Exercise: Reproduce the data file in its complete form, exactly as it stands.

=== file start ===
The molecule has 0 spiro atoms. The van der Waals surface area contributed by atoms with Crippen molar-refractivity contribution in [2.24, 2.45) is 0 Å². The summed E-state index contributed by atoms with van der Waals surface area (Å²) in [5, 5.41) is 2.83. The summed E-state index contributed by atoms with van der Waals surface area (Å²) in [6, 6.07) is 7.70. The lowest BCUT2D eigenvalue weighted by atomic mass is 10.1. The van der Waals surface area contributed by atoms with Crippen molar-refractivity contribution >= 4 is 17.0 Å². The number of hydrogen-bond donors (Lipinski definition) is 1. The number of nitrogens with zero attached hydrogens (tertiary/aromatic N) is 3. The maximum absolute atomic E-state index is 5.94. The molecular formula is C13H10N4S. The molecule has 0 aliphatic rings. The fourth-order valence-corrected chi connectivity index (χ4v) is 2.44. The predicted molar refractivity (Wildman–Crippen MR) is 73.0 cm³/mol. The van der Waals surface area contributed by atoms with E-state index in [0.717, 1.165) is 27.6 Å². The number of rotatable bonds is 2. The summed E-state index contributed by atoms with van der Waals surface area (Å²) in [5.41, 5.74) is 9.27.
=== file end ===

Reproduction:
The molecule has 0 spiro atoms. The van der Waals surface area contributed by atoms with Crippen molar-refractivity contribution in [2.24, 2.45) is 0 Å². The summed E-state index contributed by atoms with van der Waals surface area (Å²) in [5, 5.41) is 2.83. The summed E-state index contributed by atoms with van der Waals surface area (Å²) in [6, 6.07) is 7.70. The lowest BCUT2D eigenvalue weighted by atomic mass is 10.1. The van der Waals surface area contributed by atoms with Crippen molar-refractivity contribution >= 4 is 17.0 Å². The number of hydrogen-bond donors (Lipinski definition) is 1. The number of nitrogens with zero attached hydrogens (tertiary/aromatic N) is 3. The maximum absolute atomic E-state index is 5.94. The molecular formula is C13H10N4S. The molecule has 0 aliphatic rings. The fourth-order valence-corrected chi connectivity index (χ4v) is 2.44. The predicted molar refractivity (Wildman–Crippen MR) is 73.0 cm³/mol. The van der Waals surface area contributed by atoms with E-state index in [0.717, 1.165) is 27.6 Å². The number of rotatable bonds is 2. The summed E-state index contributed by atoms with van der Waals surface area (Å²) in [5.41, 5.74) is 9.27.